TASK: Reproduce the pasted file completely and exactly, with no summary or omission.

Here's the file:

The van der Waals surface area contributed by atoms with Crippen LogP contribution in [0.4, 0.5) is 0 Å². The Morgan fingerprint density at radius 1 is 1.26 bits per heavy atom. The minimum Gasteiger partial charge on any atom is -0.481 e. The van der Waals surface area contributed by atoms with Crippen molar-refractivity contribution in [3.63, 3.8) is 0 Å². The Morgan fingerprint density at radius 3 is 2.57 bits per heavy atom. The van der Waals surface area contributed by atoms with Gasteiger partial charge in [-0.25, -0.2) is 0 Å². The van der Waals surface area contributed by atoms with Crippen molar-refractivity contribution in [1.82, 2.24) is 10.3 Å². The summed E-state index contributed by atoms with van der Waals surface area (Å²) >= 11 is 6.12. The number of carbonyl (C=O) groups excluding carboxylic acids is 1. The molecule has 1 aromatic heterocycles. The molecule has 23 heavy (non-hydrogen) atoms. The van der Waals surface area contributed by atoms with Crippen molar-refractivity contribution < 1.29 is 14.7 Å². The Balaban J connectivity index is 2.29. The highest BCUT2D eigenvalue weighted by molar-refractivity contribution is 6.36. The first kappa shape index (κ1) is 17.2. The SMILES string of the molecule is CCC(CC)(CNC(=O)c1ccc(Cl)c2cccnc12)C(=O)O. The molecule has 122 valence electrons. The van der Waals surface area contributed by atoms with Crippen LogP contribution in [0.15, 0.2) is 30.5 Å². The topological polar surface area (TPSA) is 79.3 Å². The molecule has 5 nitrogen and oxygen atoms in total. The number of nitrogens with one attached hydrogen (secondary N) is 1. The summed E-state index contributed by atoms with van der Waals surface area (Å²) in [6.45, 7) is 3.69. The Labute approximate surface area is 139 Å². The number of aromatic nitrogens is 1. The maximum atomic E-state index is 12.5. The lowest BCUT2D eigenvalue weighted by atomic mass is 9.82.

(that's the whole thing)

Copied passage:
The van der Waals surface area contributed by atoms with Crippen LogP contribution in [0.4, 0.5) is 0 Å². The Morgan fingerprint density at radius 1 is 1.26 bits per heavy atom. The minimum Gasteiger partial charge on any atom is -0.481 e. The van der Waals surface area contributed by atoms with Crippen molar-refractivity contribution in [3.63, 3.8) is 0 Å². The Morgan fingerprint density at radius 3 is 2.57 bits per heavy atom. The van der Waals surface area contributed by atoms with Gasteiger partial charge in [-0.25, -0.2) is 0 Å². The van der Waals surface area contributed by atoms with Crippen molar-refractivity contribution in [1.82, 2.24) is 10.3 Å². The summed E-state index contributed by atoms with van der Waals surface area (Å²) >= 11 is 6.12. The number of carbonyl (C=O) groups excluding carboxylic acids is 1. The molecule has 1 aromatic heterocycles. The molecule has 23 heavy (non-hydrogen) atoms. The van der Waals surface area contributed by atoms with Crippen molar-refractivity contribution < 1.29 is 14.7 Å². The Balaban J connectivity index is 2.29. The highest BCUT2D eigenvalue weighted by molar-refractivity contribution is 6.36. The first kappa shape index (κ1) is 17.2. The SMILES string of the molecule is CCC(CC)(CNC(=O)c1ccc(Cl)c2cccnc12)C(=O)O. The molecule has 122 valence electrons. The van der Waals surface area contributed by atoms with Crippen LogP contribution in [0.15, 0.2) is 30.5 Å². The topological polar surface area (TPSA) is 79.3 Å². The molecule has 5 nitrogen and oxygen atoms in total. The number of nitrogens with one attached hydrogen (secondary N) is 1. The summed E-state index contributed by atoms with van der Waals surface area (Å²) in [6.45, 7) is 3.69. The Labute approximate surface area is 139 Å². The number of aromatic nitrogens is 1. The maximum atomic E-state index is 12.5. The lowest BCUT2D eigenvalue weighted by atomic mass is 9.82.